Perinatal risk and severity of illness in newborns at 6 neonatal intensive care units

Am J Public Health. 1999 Apr;89(4):511-6. doi: 10.2105/ajph.89.4.511.


Objectives: This multisite study sought to identify (1) any differences in admission risk (defined by gestational age and illness severity) among neonatal intensive care units (NICUs) and (2) obstetric antecedents of newborn illness severity.

Methods: Data on 1476 babies born at a gestational age of less than 32 weeks in 6 perinatal centers were abstracted prospectively. Newborn illness severity was measured with the Score for Neonatal Acute Physiology. Regression models were constructed to predict scores as a function of perinatal risk factors.

Results: The sites differed by several obstetric case-mix characteristics. Of these, only gestational age, small for gestational age. White race, and severe congenital anomalies were associated with higher scores. Antenatal corticosteroids, low Apgar scores, and neonatal hypothermia also affected illness severity. At 2 sites, higher mean severity could not be explained by case mix.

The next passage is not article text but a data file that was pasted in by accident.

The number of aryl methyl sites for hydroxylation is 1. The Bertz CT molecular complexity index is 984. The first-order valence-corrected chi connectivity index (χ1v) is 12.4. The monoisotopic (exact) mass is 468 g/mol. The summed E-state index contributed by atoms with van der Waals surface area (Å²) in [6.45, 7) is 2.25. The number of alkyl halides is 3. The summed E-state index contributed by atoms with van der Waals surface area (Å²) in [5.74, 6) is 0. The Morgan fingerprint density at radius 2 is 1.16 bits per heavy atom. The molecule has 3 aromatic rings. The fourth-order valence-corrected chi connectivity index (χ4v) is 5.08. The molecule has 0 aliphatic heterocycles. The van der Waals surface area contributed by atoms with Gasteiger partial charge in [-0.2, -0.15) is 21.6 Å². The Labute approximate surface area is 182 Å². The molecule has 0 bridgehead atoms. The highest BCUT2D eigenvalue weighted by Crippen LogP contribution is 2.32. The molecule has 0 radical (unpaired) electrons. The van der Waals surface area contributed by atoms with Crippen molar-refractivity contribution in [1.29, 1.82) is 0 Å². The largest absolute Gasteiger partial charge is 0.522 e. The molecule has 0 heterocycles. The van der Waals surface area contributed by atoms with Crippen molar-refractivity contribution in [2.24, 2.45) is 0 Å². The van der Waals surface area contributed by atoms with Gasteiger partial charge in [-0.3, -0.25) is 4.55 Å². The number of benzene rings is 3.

Conclusions: Obstetric events and perinatal practices affect newborn illness severity. These risk factors differ among perinatal centers and are associated with elevated illness severity at some sites. Outcomes of NICU care may be affected by antecedent events and perinatal practices.

Publication types

  • Research Support, U.S. Gov't, P.H.S.

MeSH terms

  • Anti-Inflammatory Agents / adverse effects
  • Apgar Score
  • Congenital Abnormalities
  • Diagnosis-Related Groups / classification
  • Gestational Age*
  • Humans
  • Hypothermia / complications
  • Infant, Newborn
  • Infant, Newborn, Diseases / classification*
  • Infant, Newborn, Diseases / etiology*
  • Intensive Care Units, Neonatal
  • Linear Models
  • Massachusetts
  • Predictive Value of Tests
  • Prenatal Care
  • Prospective Studies
  • Racial Groups
  • Rhode Island
  • Risk Factors
  • Severity of Illness Index*
  • Steroids


  • Anti-Inflammatory Agents
  • Steroids